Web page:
Uber to pay $4.4M over sexual harassment and retaliation charges

After a more than two-year investigation by a government watchdog, the ride-hailing company agrees to compensate employees who faced sexual discrimination by their managers.

Dara Kerr Former senior reporter
Dara Kerr was a senior reporter for CNET covering the on-demand economy and tech culture. She grew up in Colorado, went to school in New York City and can never remember how to pronounce gif.
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Former Uber CEO Travis Kalanick was at the helm of the company when the EEOC started its investigation into sexual harassment and retaliation.

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Uber is looking to close the door on one chapter of its history: the alleged sexual harassment and retaliation of its employees by their managers. The ride-hailing company said Wednesday it would create a $4.4 million fund to compensate those individuals who've experienced such issues.

The agreement was made with the US Equal Employment Opportunity Commission (EEOC) and was the culmination of a more than two-year investigation by the government agency. Uber entered into the agreement voluntarily.

During the EEOC's investigation, which began in 2017, the agency found that Uber reportedly "permitted a culture of sexual harassment and retaliation against individuals who complained about such harassment, in violation [of] Title VII of the Civil Rights Act of 1964."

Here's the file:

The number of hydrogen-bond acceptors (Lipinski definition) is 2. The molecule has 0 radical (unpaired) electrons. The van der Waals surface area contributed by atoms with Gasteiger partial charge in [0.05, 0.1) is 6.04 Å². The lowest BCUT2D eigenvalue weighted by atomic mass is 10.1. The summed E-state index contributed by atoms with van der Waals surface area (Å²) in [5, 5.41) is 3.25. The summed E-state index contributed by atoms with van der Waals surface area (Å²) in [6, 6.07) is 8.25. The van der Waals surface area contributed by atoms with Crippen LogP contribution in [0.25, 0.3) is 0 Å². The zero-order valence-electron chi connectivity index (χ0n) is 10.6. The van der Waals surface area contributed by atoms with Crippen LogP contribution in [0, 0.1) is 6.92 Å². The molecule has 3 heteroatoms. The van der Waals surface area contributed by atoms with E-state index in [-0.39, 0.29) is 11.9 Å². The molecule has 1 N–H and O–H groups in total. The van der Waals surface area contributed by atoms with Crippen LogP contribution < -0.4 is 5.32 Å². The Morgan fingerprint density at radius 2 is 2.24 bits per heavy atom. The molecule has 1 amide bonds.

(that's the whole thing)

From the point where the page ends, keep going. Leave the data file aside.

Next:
Uber had a terrible year in 2017. The company was involved in a barrage of scandals, one of which included a bombshell blog written by former Uber engineer Susan Fowler. Her account detailed a chaotic corporate culture at the company that was rife with sexual harassment. The allegations led to lawsuits, an investigation by former US Attorney General Eric Holder and eventually the ouster of company CEO Travis Kalanick.

When current Uber CEO Dara Khosrowshahi came on board, he vowed to make things right. He hired the company's first chief diversity and inclusion officer and rewrote the company values to include norms like "we celebrate differences." Last week, Uber became the first company in its sector to release the number of sexual assaults that happen during its rides, which totaled nearly 6,000 in 2017 and 2018.

In its agreement with the EEOC, Uber will compensate anyone who the government agency determines experienced sexual harassment or retaliation at the company from Jan. 1, 2014 to June 30 of this year. The company will also create a system to identify employees who've been the subject of more than one harassment complaint and for managers who've failed to respond to allegations of sexual harassment in a timely manner.

"We've worked hard to ensure that all employees can thrive at Uber by putting fairness and accountability at the heart of who we are and what we do," Tony West, Uber's chief legal officer, said in a statement. "I am extremely pleased that we were able to work jointly with the EEOC in continuing to strengthen these efforts."

Uber has additionally agreed to be monitored for three years by an outside party and will continue to do surveys and exit interviews with employees with specific attention to sexual harassment and retaliation.

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"This agreement will hopefully empower women in technology to speak up against sexism in the workplace knowing that their voices can yield meaningful change," said Ami Sanghvi, senior trial attorney for the EEOC, who advised on the investigation.